I'm not trying to say that lightning should be considered as an addendum to severe weather criteria, only that lightning should be given its own separate product as floods, droughts, severe thunderstorms, tornadoes, etc...all have their own products.

MS

A Summary of Yesterday (including pictures)

The weather indeed became active yesterday as expected. One of the most intense lightning storms in a while occurred early on during the day, knocking out power to thousands across the area.

In addition, some house fires as a result of lightning strikes occurred. One notable house fire happened not too far away from my location. Nobody was injured, but damage to the home was substantial.

I visited with the homeowner yesterday and he did give me permission to post pictures of the damage (I normally like to ask because someone's misfortune should not become another person's 'oooh-look-what-I-saw' and 'what-an-awesome-picture-I-took' kind of thing).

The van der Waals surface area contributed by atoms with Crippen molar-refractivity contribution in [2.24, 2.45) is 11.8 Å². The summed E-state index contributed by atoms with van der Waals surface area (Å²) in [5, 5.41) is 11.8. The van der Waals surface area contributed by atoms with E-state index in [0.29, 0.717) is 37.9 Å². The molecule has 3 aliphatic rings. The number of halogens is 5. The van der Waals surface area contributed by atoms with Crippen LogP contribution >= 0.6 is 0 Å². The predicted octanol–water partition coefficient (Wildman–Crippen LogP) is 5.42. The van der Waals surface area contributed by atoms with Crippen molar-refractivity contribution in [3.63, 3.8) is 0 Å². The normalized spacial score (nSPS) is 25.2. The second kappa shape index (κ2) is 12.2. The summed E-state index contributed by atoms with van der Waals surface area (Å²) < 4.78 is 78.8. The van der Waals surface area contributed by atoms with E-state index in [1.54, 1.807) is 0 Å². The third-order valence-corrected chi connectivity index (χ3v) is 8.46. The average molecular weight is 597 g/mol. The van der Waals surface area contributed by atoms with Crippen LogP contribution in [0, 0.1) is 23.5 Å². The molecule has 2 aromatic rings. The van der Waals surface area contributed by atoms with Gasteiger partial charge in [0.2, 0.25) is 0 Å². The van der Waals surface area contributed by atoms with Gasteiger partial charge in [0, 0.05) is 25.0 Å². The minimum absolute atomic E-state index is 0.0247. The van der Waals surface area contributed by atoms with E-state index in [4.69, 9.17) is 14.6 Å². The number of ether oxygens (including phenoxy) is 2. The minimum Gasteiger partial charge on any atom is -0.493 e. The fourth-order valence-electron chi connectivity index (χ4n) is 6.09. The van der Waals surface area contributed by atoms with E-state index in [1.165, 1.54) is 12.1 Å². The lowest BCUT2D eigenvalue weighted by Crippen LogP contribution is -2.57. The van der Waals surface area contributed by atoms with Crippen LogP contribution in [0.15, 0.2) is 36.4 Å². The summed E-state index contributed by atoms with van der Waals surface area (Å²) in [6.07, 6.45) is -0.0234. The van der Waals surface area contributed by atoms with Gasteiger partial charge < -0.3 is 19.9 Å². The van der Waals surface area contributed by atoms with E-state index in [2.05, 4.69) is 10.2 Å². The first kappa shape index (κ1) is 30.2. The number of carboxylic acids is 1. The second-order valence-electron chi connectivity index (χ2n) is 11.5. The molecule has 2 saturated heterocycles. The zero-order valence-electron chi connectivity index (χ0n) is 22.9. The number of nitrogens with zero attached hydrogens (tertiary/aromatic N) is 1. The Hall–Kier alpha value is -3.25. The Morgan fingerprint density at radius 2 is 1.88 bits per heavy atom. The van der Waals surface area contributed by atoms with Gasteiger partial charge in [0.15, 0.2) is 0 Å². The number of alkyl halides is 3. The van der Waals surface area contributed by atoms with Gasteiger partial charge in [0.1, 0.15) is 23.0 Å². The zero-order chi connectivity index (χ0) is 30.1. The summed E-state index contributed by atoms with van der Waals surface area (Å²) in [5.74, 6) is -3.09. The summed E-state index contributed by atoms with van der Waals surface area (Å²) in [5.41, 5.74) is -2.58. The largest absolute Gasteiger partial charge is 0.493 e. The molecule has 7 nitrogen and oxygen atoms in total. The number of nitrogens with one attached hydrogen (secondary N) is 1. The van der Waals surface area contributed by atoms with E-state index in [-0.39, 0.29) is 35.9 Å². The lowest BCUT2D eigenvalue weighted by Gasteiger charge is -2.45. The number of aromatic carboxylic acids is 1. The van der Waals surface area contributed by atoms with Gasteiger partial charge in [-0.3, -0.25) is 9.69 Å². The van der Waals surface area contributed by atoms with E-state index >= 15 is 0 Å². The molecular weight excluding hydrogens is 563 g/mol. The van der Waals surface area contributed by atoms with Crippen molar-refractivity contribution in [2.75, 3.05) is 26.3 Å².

First, the limb that was struck by lightning, blew the bark right off. Parts of the limb did cause some structural damage to the home.

Next, here is a shot of the tree from where the limb was attached...
I did suggest to the homeowner to have the tree inspected by an arborist or perhaps by a tree company to determine if the entire tree is still safe to stand.

And finally, a picture from the back of the house, where an addition was severely damaged.
Again, thanks to the homeowner for letting me investigate the lightning damage during an especially hectic and busy day for him and his family (including pets, which are safe by the way).

MS

Wednesday, June 15, 2011

Severe T'Storm Watch 06152011

A Severe Thunderstorm WATCH is in effect for much of the Louisville county warning area till 11pm edt.

More graphics later.

UPDATE on house fire in Valley Station/PRP this morning.